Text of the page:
I may be overreading the language of finality in the trailer for The Dark Knight Rises, but it sure does look like Chris Nolan is leading up to having Bane break Batman’s back and leave him a paraplegic, doesn’t it?
If Nolan does go there, I don’t think he deserves infinite credit — he would, after all, just be replicating the original storyline — but he’d be smarter than past interpreters of Bane. And I think it would be of a piece with Nolan’s extreme skepticism about the long-term viability of the whole superhero project. Ra’s al Ghul isn’t an entirely unsympathetic character in Batman Begins — he’s right that Gotham keeps breeding new and major governance and corruption problems, and neither his genocidal solution nor Batman’s proposal of constant struggle seems terribly appealing. In The Dark Knight, that ongoing struggle isn’t viable unless Batman makes certain ethical compromises that cost him allies — and even then, goodness from unexpected sources helps save the day. And maybe The Dark Knight Rises will be about the fact that no matter how much cool technology you buy, or no matter how far you venture into your own personal heart of darkness, if your strategy for fighting evil is to put yourself between your city and the people who threaten it, you become the target, and someone will come along who can break you. If you just have to flip Harvey Dent, if you just have to put Commissioner Gordon in the hospital, if you just have to put Batman in a wheelchair, that’s a fairly easy goal to concentrate a lot of super-villainous energy towards solving.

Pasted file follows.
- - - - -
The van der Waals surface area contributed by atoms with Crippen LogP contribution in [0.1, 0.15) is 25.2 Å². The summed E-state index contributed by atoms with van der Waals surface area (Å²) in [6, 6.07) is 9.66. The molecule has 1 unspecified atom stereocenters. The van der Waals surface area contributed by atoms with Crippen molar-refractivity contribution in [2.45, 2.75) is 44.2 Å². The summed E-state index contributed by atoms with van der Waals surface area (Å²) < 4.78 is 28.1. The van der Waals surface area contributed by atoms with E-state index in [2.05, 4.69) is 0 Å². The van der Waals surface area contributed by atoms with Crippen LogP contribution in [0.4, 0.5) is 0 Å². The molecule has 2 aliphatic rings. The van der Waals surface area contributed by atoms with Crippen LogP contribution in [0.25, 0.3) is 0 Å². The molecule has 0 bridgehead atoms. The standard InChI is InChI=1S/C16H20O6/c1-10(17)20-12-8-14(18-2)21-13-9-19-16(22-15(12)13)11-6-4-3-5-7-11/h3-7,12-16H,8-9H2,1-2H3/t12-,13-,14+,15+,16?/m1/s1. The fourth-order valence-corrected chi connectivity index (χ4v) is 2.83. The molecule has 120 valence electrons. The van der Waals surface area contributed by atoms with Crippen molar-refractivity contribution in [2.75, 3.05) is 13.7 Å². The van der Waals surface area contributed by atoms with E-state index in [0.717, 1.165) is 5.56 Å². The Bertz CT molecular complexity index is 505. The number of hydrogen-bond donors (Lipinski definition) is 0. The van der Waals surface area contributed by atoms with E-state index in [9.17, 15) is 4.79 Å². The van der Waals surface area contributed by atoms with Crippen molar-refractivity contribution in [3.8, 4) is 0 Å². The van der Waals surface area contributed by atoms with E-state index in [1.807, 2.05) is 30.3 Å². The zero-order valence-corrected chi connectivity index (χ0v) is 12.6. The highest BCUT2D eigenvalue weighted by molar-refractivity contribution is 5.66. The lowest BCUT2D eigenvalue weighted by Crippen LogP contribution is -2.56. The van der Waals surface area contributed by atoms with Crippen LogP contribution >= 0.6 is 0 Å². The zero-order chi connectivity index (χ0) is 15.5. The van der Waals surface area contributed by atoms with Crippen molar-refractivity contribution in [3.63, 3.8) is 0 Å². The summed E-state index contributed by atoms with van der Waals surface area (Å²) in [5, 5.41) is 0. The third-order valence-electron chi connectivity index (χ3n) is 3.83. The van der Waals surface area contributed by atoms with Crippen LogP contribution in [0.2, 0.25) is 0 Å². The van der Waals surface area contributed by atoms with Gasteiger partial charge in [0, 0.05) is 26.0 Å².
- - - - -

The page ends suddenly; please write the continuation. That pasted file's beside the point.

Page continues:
As a side note, I’m fascinated by the role that paraplegia’s playing in a bunch of our big action movies. Whether it’s Jake Sully escaping into an alternative body after he lost the use of his legs in the Marines in Avatar, the badly-aimed bullet that hits Charles Xavier at the deeply moving end to X-Men: First Class, and now this, we’ve got an lot of heroes with disabilities. While Sully gets a do-over, and Xavier seems to accept the limitations to his abilities — I think it’s useful that we see Sully do things like moving in and out of his wheelchair, where Charles is never presented as physically awkward, even though he’s limited — I wonder if Batman will rage against what’s happened to him. People with disabilities shouldn’t be required to be saintly to be represented on screen.